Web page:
An article in the Montreal Gazette provides this juicy Matthew Weiner quote:

The culture views the ’60s as this kind of golden glory. The election of John F. Kennedy is memorialized as a time of great innocence. And yet, reading the New Yorker from April 1960 and reading the movie reviews in there of Psycho and The Apartment, I thought to myself, ‘This is not a particularly innocent society.’ We forget that the wave of youth and enthusiasm that swept the country then was decided by about 100 votes.

Psycho and The Apartment? Where have I heard that before? Oh, yeah. Here’s a Mad Men conversation about The Apartment:

Aw, Red, that’s not how it is. Look, it was crude. That’s the way pictures are now. Did you see that ridiculous Psycho? Hollywood isn’t happy unless things are extreme.

Roger Sterling to Joan Holloway, Long Weekend

What were the big movies of 1960? I perused the IMDb (it’s like a home to me) and found:
Psycho
The Apartment
Inherit the Wind
BUtterfield 8
Elmer Gantry
Exodus
Midnight Lace
Little Shop of Horrors
Ocean’s Eleven
Spartacus
The Alamo
Murder, Inc.
Sons and Lovers
The Sundowners
Can-Can

I haven’t seen all of them, but there are some definite themes. They are movies about distrust, betrayal by authority, sexuality, isolation, sexuality that is isolating, religious tyrants, and noble rebellion against oppressive authority.

In the Great Hooker Oscars of 1961, Elizabeth Taylor won the Best Actress award for playing a whore in BUtterfield 8, defeating Shirley Maclaine’s tragic “other woman” in The Apartment; while Shirley Jones won Best Supporting Actress for playing a whore in Elmer Gantry, defeating Janet Leigh’s frankly sexual portrayal in Psycho. Heady stuff, and, while the previous year’s award show wasn’t exactly tame (Suddenly, Last Summer and Anatomy of a Murder saw to that), Ben-Hur, Some Like It Hot and Pillow Talk were considerably more wholesome.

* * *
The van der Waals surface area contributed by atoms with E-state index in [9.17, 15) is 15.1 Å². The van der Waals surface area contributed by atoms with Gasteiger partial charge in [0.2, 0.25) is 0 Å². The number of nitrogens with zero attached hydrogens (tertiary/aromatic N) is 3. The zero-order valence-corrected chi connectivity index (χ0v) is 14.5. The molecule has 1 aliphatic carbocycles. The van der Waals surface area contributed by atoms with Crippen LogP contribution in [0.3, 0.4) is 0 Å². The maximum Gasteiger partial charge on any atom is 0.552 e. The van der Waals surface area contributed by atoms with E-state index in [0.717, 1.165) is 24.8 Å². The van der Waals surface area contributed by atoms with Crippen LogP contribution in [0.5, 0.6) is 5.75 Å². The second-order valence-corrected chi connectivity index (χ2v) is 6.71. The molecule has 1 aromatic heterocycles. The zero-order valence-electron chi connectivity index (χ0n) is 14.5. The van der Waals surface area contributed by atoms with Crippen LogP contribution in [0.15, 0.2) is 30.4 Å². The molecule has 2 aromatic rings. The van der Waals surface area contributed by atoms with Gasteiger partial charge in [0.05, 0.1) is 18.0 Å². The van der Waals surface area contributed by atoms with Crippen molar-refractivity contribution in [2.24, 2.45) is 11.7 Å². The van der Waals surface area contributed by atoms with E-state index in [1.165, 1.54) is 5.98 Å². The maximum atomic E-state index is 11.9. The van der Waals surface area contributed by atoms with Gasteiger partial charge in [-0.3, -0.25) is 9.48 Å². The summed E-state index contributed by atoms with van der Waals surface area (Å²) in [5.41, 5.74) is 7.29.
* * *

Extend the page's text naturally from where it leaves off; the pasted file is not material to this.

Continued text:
Perversity plays a role in Little Shop of Horrors as well as Psycho. Spartacus and Exodus are optimistic fights against oppression, and praise religion as they fight authority, but Inherit the Wind and Elmer Gantry show the dark side of religious authority, and The Apartment is a screed against institutional authority, which destroys decent men and women unless they fight back.

The overall effect is remarkably dark, even though this is also the year of Pollyanna and Please Don’t Eat the Daisies. The world is a dangerous place, twisting us up and spitting us out, turning women into whores and men into slaves and pawns.

For Mad Men Season 2, some interesting movies show up. 1962 gives us:
To Kill a Mockingbird
Lawrence of Arabia
Tom Jones
Hud
Irma La Douce
8 1/2
Lilies of the Field
The Manchurian Candidate
The Man Who Shot Liberty Valance

A lot of the themes continue, violating social norms, amorality, illicit sexual behavior are all present. The last two movies listed are about lies and divided men; the stories told about them versus who they are. They are Dick Whitman versus Don Draper movies. I think they are the Apartment and Psycho for next season; they paint a picture of some of the mysteries to be revealed.

In addition, two movies that address racism suggest another possible theme of season 2.

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